NIST selects algorithm for a new Advanced Encryption Standard

NIST selects algorithm for a new Advanced Encryption Standard

By William Jackson

GCN Staff

OCT. 4—The National Institute of Standards and Technology has announced the winner of its three-year competition for a new Advanced Encryption Standard.

The Rijndael algorithm developed by Belgian cryptographers Joan Daemen and Vincent Rijmen was selected from among 15 entries from around the world to replace the aging Data Encryption Standard for sensitive but unclassified information. The entries had to support 128-, 192- and 256-bit encryption and were subjected to two rounds of attacks by the cryptographic community. NIST computer scientists also evaluated the entries for speed and versatility across a variety of computer platforms.

"Rijndael was selected because it had the best combination of security, performance, efficiency, implementation and flexibility," NIST said in its announcement of the selection.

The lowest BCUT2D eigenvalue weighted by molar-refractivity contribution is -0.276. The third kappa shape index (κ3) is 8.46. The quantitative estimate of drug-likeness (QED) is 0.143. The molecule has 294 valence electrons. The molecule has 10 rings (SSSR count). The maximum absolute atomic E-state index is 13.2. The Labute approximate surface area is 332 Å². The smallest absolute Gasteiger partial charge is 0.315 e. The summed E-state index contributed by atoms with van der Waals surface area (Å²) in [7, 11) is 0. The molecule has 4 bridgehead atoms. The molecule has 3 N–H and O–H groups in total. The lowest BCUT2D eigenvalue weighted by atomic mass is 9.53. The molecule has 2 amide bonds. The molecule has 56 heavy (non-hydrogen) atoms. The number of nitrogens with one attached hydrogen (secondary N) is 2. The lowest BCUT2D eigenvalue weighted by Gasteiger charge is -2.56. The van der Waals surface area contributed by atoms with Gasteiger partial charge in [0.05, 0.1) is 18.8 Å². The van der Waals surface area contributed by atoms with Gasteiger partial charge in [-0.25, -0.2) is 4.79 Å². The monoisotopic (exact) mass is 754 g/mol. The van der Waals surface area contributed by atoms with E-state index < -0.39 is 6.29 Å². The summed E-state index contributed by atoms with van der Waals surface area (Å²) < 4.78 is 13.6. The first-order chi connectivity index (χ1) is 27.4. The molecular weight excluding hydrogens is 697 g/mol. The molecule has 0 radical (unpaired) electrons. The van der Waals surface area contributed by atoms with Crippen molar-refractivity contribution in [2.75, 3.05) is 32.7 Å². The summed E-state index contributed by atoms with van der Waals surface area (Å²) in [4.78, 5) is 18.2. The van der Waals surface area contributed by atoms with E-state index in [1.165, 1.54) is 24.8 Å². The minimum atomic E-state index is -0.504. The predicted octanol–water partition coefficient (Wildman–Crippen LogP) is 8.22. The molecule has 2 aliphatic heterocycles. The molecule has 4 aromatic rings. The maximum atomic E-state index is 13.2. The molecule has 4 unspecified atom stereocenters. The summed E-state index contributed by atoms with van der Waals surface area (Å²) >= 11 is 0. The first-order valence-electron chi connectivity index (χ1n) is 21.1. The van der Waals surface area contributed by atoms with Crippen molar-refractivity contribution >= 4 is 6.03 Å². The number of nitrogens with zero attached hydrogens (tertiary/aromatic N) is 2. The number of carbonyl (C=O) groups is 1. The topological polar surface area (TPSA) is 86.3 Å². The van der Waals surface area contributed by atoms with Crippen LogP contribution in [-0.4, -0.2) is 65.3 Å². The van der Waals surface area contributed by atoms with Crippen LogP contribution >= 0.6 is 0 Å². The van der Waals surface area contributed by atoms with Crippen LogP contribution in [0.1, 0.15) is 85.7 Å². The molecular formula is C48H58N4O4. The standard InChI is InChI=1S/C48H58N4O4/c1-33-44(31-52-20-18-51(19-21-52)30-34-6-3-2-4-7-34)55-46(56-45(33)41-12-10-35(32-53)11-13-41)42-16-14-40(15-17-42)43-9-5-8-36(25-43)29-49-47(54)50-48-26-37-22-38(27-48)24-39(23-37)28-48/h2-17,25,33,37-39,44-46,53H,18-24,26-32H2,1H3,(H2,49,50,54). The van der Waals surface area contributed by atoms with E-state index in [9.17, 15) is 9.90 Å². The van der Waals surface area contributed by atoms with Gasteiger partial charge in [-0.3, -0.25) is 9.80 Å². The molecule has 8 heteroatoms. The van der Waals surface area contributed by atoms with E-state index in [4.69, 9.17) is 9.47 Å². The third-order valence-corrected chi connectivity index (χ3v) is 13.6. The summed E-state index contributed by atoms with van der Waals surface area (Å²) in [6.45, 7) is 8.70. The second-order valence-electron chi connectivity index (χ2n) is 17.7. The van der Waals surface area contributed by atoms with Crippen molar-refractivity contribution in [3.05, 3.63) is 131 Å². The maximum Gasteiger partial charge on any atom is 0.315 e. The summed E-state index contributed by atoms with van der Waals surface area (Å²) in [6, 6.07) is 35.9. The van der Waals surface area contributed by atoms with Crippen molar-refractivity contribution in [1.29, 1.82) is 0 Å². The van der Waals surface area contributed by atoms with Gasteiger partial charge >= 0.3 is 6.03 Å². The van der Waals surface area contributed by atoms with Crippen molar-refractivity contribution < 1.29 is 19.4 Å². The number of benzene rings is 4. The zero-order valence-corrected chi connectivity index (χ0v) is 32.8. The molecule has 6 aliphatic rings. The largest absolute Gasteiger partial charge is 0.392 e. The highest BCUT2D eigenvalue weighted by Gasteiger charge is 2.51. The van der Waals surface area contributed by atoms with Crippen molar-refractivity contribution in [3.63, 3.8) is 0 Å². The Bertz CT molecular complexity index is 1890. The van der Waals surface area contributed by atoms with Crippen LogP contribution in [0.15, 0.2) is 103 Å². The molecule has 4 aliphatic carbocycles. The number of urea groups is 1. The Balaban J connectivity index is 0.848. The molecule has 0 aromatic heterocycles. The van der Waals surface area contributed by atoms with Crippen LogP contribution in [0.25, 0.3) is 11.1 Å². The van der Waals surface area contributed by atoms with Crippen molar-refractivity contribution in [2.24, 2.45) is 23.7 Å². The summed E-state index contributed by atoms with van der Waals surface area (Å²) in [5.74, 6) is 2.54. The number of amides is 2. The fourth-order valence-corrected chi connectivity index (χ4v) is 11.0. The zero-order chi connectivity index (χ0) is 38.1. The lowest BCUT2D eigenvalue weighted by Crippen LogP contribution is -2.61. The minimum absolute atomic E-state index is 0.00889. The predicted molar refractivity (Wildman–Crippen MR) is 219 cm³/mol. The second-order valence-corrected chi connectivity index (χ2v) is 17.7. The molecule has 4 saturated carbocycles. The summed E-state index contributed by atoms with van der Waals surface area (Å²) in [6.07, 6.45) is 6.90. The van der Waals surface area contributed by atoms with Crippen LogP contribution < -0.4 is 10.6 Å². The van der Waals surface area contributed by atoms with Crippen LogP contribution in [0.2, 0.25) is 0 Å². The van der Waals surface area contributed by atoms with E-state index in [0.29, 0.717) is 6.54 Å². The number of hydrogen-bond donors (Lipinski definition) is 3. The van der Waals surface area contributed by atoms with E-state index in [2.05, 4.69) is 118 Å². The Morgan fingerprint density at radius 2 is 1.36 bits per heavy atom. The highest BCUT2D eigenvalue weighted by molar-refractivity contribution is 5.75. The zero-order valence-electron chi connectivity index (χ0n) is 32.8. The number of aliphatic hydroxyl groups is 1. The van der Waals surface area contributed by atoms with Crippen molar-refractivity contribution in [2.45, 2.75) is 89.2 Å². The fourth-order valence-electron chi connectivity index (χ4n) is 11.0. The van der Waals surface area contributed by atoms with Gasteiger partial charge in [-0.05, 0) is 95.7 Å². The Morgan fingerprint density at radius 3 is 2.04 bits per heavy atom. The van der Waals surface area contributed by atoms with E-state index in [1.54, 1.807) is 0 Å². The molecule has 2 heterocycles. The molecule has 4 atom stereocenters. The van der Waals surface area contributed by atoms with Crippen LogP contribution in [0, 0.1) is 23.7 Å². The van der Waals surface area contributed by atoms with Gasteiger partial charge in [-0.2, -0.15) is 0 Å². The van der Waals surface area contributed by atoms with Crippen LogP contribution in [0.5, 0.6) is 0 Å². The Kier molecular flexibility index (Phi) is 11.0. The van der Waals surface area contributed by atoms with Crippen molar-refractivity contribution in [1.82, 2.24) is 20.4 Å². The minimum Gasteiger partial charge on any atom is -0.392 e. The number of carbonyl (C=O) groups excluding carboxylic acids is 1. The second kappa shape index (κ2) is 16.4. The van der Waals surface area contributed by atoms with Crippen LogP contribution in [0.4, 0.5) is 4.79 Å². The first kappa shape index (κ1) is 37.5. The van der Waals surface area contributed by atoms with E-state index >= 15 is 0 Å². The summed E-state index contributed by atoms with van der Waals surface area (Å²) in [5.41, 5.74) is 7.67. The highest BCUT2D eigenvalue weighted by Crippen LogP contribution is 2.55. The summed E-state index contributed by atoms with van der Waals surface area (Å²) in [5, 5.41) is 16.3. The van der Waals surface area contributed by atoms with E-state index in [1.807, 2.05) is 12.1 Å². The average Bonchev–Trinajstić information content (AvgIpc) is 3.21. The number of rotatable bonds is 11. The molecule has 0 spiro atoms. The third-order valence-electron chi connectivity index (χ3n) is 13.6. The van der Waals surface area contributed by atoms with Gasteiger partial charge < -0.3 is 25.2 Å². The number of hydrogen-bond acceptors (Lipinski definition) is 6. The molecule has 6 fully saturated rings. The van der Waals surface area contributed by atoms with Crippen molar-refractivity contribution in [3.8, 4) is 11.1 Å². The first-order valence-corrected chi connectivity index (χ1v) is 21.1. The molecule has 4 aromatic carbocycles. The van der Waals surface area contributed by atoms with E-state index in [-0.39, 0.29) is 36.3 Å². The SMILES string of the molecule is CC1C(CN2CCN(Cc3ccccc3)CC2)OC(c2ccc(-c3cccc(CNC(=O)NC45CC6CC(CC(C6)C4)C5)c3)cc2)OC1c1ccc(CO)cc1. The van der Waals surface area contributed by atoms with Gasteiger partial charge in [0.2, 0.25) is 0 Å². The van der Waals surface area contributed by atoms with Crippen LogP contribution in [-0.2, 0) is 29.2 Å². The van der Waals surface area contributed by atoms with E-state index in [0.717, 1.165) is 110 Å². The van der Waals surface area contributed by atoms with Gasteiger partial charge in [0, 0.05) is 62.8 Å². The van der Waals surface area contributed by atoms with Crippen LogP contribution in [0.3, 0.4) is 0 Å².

The algorithm still must receive formal approval as a Federal Information Processing Standard. A request for comments will be published within two months, followed by a 90-day comment period. After any revisions, the proposed standard will be submitted—most likely between April and June next year—to the Secretary of Commerce for adoption in FIPS.

When approved, the Advanced Encryption Standard will be a public algorithm for both government and commercial use. A technical analysis of the AES candidates is posted on the NIST Website at www.nist.gov/aes.

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